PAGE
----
Android acquires half the smartphone market, but for how long?

Big mobile news has just come in from research firm Canalys, as figures show how the top smartphone operating systems are fairing on the world market. Of particular interest is that Google's Android Operating System has captured 48 per cent of the smartphone market in Q2 2011.

Android also topped 35 out of the 56 countries involved in the figures, with big shares in South Korea, which came in at 85 per cent share, and 71 per cent in Taiwan.

Apple's iPhone platform is also doing very well with a 19 per cent market share, with the Cupertino company being the number one individual maker of smarphones in the world - recently knocking Nokia off its well-established perch

Android smartphones shipped in Q4 totalled a massive 51.9 million units, up 379 per cent on last year, whilst Apple managed just over 20 million.

In the UK alone 8 out of the top 10 most popular handsets are Android phones, according to stats published by Uswitch.com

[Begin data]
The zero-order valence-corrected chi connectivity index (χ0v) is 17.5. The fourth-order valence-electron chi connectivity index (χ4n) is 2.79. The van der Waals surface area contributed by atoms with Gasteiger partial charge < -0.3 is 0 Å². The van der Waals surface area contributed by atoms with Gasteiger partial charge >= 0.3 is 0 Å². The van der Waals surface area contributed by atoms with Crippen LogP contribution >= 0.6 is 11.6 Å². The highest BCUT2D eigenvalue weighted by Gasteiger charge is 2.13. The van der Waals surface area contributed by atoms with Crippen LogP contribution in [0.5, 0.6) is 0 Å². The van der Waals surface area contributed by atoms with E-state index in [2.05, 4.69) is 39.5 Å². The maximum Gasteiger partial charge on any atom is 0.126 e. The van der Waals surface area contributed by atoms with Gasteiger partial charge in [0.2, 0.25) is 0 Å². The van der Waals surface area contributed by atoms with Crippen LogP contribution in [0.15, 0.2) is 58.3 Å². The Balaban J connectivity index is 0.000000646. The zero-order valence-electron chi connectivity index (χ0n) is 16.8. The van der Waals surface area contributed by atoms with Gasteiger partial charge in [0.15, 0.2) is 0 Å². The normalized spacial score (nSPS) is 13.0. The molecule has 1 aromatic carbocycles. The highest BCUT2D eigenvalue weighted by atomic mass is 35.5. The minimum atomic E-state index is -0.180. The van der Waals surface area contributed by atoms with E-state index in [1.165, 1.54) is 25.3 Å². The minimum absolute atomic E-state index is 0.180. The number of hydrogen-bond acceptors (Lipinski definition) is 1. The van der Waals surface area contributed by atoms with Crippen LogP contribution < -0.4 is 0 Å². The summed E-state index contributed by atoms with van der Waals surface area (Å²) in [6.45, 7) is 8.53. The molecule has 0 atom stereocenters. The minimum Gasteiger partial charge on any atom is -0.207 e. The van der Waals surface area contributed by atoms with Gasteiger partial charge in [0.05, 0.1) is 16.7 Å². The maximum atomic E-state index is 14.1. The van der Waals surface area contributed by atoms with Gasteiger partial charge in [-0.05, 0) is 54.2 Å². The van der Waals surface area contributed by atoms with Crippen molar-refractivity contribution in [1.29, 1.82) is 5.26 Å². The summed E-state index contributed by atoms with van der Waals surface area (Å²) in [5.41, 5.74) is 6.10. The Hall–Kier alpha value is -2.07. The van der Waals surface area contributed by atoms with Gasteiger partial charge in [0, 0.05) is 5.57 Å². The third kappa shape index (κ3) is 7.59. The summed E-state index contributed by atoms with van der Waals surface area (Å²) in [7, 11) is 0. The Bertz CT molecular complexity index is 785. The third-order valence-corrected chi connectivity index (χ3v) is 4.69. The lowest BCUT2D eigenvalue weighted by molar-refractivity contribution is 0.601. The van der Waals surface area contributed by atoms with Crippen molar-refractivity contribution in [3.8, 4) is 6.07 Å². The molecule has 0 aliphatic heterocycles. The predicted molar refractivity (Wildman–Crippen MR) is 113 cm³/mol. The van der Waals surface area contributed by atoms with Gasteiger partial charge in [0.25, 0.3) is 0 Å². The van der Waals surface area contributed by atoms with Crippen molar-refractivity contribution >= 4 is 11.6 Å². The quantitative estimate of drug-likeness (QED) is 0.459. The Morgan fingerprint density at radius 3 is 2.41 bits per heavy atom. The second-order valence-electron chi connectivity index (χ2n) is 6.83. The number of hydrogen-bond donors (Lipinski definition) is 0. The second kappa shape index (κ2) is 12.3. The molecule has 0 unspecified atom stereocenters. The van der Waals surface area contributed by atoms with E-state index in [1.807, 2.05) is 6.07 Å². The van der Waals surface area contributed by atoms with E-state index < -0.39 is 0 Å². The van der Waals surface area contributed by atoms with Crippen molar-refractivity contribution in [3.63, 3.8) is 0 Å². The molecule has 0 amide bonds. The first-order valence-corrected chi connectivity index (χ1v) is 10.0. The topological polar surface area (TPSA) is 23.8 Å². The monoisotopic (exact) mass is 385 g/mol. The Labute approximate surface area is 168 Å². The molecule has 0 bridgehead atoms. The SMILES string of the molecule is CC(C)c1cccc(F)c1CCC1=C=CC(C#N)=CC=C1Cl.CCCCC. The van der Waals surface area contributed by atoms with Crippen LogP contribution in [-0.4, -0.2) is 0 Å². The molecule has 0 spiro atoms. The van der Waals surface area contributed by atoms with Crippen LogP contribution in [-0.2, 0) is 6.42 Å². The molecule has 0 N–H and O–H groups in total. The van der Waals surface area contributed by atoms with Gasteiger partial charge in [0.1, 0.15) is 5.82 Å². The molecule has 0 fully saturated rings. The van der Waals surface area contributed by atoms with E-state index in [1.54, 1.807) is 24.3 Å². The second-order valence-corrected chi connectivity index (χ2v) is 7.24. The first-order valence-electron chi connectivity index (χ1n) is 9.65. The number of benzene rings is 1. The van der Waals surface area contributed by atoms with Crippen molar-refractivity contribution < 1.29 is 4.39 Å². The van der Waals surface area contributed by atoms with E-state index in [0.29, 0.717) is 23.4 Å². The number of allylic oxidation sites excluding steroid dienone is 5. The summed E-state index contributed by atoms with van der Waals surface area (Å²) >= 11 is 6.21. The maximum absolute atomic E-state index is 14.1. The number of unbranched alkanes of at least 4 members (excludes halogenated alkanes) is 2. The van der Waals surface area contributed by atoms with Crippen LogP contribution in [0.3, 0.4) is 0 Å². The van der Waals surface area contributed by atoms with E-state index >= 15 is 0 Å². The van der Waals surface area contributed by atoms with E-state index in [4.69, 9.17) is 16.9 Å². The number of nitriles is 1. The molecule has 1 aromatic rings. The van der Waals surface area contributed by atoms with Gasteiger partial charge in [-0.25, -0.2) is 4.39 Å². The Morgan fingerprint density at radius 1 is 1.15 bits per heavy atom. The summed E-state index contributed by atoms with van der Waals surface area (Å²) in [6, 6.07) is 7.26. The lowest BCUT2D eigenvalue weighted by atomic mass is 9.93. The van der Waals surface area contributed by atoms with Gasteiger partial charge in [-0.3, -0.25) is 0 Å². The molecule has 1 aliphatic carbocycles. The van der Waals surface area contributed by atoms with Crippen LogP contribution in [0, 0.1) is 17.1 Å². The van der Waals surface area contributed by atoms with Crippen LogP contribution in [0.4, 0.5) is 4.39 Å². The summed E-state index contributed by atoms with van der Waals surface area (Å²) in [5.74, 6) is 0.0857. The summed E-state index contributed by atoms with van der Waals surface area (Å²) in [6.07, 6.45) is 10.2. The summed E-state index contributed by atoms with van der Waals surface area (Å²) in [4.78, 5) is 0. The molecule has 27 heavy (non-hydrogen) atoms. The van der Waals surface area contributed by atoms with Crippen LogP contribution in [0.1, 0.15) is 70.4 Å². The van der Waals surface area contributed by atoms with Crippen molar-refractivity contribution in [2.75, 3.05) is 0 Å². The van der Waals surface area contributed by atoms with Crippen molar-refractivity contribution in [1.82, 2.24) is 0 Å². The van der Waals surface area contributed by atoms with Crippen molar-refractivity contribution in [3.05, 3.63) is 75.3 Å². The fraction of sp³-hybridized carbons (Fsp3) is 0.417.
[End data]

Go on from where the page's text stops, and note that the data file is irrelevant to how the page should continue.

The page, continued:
Although Nokia's Symbian platform is struggling, it still holds ground in developing countries such as India and China, and should see growth in the smartphone hardware side of its business with the recent team up with Microsoft.

Part of Android's success has, no doubt, been its widespread adoption from a wide variety of mobile manufacturers meaning uptake has been swift; although some still see an issue with fragmentation, meaning some handsets are left on an outdated version whilst others are kept regularly updated.

Indeed it's not just fragmentation, but it's also seen trouble in a variety of patent law suits filed against individual phone manufactures - especially from Apple - in respect of Android functionality and hardware.

Given the large growth in a short time and the wide spectrum of handsets the platform finds itself on, it'll be interesting to see if the figures and trend we see here remain sustainable.